Flower cafés emerge as new hope amid slump of flower sales and fierce competition in café industry
Instead of the expected scent of coffee and waffles, the fresh fragrances of spring flowers greet visitors at the door of Blute, a flower café in Hannam-dong, central Seoul.
On a Saturday afternoon, surrounded by bundles of flowers and plants, a barista made hot Americanos while a nearby florist skillfully created hand-tied bouquets. In case you are still wondering, a “flower café” is a combination of a flower shop and a café.
A couple got up from their table and went to the cashier where the man bought a small bouquet of flowers. His girlfriend was busy snapping pictures of the caf with her cell phone.
“This is my first time here, and I found new interest in flowers. You know how hard it is to find a place in the city where I can be surrounded by nature. I am happy to have found such a great place where I can enjoy both coffee and flowers,” the girl in her 20s told The Korea Herald.
Cafés, which are in fierce competition in the overcrowded cafe market, have been coming up with new themes such as “book café” or “pet café” to attract customers. Flower cafés are just one of the latest trends.
Many flower cafés have sprung up during the past few years in popular café
streets such as those in Myeong-dong and Hannam-dong in central Seoul, and Sinsa-dong in southern Seoul.
A view of Blute, a flower café in Hannam-dong, central Seoul. (Lee Sang-sub/The Korea Herald)
Such cafés are also a breakthrough for small flower shops which are having a hard time with fewer people buying flowers.
There was no increased demand for flowers during the graduation season in February, according to Yangjae Flower Market, the biggest of its kind in Korea.
Sales of cut flowers in fact decreased in February about four percent compared to the same season last year. The decrease in sales has been attributed largely to weak domestic spending caused by increased prices in consumer products and oil and the shift in gift preferences from flowers to IT products and luxury goods.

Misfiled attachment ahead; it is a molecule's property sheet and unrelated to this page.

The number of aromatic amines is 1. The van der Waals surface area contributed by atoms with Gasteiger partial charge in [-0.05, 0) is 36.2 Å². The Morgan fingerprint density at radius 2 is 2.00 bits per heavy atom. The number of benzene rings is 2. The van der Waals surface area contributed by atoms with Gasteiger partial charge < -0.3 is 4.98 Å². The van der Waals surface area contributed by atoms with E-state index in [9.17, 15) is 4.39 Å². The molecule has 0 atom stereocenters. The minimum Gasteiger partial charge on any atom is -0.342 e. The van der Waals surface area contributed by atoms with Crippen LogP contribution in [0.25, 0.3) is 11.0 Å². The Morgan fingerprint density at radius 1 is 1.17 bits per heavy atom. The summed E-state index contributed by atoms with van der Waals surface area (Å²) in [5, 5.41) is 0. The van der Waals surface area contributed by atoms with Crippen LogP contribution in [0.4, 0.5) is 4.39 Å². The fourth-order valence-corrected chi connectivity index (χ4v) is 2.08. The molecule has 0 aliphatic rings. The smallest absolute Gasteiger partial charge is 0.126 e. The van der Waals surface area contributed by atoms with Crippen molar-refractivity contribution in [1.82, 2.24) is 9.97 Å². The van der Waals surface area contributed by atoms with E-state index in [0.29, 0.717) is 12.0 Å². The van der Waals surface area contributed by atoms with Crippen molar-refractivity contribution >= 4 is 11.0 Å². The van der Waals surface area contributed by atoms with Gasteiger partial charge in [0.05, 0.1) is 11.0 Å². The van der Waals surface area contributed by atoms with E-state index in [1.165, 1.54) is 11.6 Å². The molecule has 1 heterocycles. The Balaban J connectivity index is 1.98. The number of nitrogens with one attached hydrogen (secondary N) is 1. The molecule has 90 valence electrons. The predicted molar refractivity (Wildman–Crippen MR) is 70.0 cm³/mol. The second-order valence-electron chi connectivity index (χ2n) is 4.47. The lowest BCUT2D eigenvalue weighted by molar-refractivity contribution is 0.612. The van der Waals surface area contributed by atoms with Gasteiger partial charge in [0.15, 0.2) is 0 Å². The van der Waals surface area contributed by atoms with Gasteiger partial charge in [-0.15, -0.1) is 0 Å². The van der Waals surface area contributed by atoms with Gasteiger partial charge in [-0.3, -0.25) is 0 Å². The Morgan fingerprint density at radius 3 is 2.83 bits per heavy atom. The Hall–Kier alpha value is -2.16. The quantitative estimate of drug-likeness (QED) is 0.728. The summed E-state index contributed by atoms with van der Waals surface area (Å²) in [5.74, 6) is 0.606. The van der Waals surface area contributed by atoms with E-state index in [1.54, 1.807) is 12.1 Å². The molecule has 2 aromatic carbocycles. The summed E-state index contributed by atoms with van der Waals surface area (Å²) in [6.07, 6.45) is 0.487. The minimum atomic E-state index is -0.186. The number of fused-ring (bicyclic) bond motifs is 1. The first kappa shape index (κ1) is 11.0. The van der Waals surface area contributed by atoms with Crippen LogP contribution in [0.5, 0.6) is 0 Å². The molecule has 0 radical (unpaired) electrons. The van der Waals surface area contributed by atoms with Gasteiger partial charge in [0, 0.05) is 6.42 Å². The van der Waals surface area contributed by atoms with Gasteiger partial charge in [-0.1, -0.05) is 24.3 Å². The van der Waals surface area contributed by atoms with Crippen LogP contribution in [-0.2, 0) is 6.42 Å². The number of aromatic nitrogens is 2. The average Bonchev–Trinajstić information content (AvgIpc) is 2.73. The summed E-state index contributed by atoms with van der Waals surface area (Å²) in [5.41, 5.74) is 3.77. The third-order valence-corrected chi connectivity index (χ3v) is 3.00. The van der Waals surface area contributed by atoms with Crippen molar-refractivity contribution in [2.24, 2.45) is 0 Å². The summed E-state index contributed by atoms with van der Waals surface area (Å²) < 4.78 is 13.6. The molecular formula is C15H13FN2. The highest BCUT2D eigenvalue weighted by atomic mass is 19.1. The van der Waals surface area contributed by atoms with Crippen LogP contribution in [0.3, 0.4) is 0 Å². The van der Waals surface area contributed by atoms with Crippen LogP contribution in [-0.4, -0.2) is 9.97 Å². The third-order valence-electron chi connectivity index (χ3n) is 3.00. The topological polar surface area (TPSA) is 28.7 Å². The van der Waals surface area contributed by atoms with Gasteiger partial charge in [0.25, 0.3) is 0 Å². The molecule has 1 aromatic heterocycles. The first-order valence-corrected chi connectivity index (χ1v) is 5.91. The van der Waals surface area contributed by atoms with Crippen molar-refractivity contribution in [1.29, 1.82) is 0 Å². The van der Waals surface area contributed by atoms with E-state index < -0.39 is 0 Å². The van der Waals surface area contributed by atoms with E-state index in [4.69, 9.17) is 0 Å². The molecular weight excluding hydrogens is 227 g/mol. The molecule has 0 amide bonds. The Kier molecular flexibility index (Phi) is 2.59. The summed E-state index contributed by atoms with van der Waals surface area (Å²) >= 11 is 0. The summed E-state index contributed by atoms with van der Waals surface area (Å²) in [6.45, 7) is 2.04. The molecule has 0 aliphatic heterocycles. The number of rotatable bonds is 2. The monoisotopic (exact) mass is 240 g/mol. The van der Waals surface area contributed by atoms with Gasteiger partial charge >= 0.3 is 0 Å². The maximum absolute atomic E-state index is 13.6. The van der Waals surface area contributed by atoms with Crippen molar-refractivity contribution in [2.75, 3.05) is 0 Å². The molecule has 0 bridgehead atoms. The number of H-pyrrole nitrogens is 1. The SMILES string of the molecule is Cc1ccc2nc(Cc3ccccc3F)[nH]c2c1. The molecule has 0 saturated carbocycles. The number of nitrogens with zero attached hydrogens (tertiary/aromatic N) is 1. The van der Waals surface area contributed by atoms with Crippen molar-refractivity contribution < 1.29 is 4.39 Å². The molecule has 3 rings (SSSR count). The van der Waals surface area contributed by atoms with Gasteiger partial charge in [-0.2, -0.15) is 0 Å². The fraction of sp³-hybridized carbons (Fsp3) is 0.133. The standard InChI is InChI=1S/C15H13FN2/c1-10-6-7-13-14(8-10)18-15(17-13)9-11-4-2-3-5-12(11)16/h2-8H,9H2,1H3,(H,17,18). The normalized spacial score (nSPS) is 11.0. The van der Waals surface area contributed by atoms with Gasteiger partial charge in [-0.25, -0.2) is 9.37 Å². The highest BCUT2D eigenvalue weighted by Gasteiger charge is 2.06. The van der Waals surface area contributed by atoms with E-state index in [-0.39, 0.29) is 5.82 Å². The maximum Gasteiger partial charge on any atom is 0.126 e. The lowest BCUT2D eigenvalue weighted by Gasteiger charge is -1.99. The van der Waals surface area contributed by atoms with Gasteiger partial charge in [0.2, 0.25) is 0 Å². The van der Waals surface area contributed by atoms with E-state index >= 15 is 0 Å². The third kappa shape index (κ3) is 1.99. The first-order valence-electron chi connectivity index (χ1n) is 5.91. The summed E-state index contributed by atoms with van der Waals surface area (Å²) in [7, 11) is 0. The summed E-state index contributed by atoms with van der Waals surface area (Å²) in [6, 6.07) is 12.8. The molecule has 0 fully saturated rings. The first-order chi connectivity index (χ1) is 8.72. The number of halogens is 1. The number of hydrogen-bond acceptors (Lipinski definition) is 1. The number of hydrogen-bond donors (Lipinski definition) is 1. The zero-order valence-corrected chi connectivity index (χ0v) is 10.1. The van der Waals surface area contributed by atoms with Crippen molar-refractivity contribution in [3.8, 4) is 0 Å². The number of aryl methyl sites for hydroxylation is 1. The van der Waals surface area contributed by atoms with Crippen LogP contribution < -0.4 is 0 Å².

In addition, several large flower brands such as local brand Soho & Noho and British brand Jane Packer are gaining strength in the market, making it even harder for small-sized shops to survive.
Flower cafés also offer beverages and various desserts just like any other café. Some run florist classes, hold small exhibitions and rent out their premises for parties as well.
“Desserts and flowers are both handicrafts which do not last a long time and are difficult to sell. They cannot be mass produced and are usually custom-ordered. Having them together in one shop could bring a synergy effect in the long term,” said Gang Min-ju, co-CEO of TORCH, a flower café located in Itaewon-dong, central Seoul.
A view of TORCH, a flower café in Itaewon-dong, central Seoul.
Gang, who is dessert specialist, opened the café with her sister, a florist, last year. They grew up in the U.S. where they were used to seeing cakes decorated with flowers, said Gang.
“About 30 percent of our customers visit the café just to pick up some flowers. But most of the visitors know how to make the best use out of our café ― they come here for both flowers and cookies, or cakes, which make great gifts together,” she said.
Mixing two different kinds of shops could be a shortcut to success but also a risky choice without proper preparation, warned Song Jin-hwa, florist and owner of Blute.
“It would be better to focus on one thing than to manage a flower café in an awkward manner. It is not as easy as it seems ― you are going to need a bigger space, because regular flower shops are not large enough to accommodate many tables and all the supply you need to open a regular café,” said Song.
“Although flowers are our main theme, we still work hard to make our food and beverages tasty. Some underestimate the importance of taste because they focus too much on flowers, but there are so many themed cafés nowadays that you could immediately fall behind if you neglect even the slightest detail. Opening a flower café requires both the effort of opening a café and a flower shop.”
By Park Min-young (firstname.lastname@example.org